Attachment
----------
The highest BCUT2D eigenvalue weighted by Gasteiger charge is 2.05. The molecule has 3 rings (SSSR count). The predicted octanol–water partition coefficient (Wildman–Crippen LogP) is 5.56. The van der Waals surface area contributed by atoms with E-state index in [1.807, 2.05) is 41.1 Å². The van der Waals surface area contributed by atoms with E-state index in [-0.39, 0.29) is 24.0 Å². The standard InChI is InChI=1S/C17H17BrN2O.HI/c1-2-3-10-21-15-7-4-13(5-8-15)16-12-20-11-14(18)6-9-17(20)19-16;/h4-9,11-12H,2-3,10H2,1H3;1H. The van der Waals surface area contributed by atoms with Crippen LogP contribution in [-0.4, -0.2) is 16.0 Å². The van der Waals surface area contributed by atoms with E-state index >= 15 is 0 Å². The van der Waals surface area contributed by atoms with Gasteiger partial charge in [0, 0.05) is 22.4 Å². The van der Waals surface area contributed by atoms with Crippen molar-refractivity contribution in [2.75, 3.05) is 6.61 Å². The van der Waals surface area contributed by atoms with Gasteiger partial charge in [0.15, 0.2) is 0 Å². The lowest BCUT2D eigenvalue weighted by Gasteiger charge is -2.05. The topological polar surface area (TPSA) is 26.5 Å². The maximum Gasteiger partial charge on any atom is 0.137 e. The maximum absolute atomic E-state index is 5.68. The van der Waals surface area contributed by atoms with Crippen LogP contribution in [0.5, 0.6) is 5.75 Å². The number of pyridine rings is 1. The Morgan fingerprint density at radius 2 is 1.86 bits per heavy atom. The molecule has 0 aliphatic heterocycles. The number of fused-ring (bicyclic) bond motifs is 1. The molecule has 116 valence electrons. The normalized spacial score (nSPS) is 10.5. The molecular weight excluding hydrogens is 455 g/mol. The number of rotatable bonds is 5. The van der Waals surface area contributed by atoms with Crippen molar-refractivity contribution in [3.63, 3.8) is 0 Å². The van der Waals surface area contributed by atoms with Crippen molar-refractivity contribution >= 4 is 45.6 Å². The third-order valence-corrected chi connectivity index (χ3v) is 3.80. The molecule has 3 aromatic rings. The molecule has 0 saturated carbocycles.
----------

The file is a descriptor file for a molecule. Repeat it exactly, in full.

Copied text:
The highest BCUT2D eigenvalue weighted by Gasteiger charge is 2.05. The molecule has 3 rings (SSSR count). The predicted octanol–water partition coefficient (Wildman–Crippen LogP) is 5.56. The van der Waals surface area contributed by atoms with E-state index in [1.807, 2.05) is 41.1 Å². The van der Waals surface area contributed by atoms with E-state index in [-0.39, 0.29) is 24.0 Å². The standard InChI is InChI=1S/C17H17BrN2O.HI/c1-2-3-10-21-15-7-4-13(5-8-15)16-12-20-11-14(18)6-9-17(20)19-16;/h4-9,11-12H,2-3,10H2,1H3;1H. The van der Waals surface area contributed by atoms with Crippen LogP contribution in [-0.4, -0.2) is 16.0 Å². The van der Waals surface area contributed by atoms with E-state index >= 15 is 0 Å². The van der Waals surface area contributed by atoms with Gasteiger partial charge in [0, 0.05) is 22.4 Å². The van der Waals surface area contributed by atoms with Crippen molar-refractivity contribution in [2.75, 3.05) is 6.61 Å². The van der Waals surface area contributed by atoms with Gasteiger partial charge in [0.15, 0.2) is 0 Å². The lowest BCUT2D eigenvalue weighted by Gasteiger charge is -2.05. The topological polar surface area (TPSA) is 26.5 Å². The maximum Gasteiger partial charge on any atom is 0.137 e. The maximum absolute atomic E-state index is 5.68. The van der Waals surface area contributed by atoms with Crippen LogP contribution in [0.5, 0.6) is 5.75 Å². The number of pyridine rings is 1. The Morgan fingerprint density at radius 2 is 1.86 bits per heavy atom. The molecule has 0 aliphatic heterocycles. The number of fused-ring (bicyclic) bond motifs is 1. The molecule has 116 valence electrons. The normalized spacial score (nSPS) is 10.5. The molecular weight excluding hydrogens is 455 g/mol. The number of rotatable bonds is 5. The van der Waals surface area contributed by atoms with Crippen molar-refractivity contribution in [3.63, 3.8) is 0 Å². The van der Waals surface area contributed by atoms with Crippen molar-refractivity contribution >= 4 is 45.6 Å². The third-order valence-corrected chi connectivity index (χ3v) is 3.80. The molecule has 3 aromatic rings. The molecule has 0 saturated carbocycles.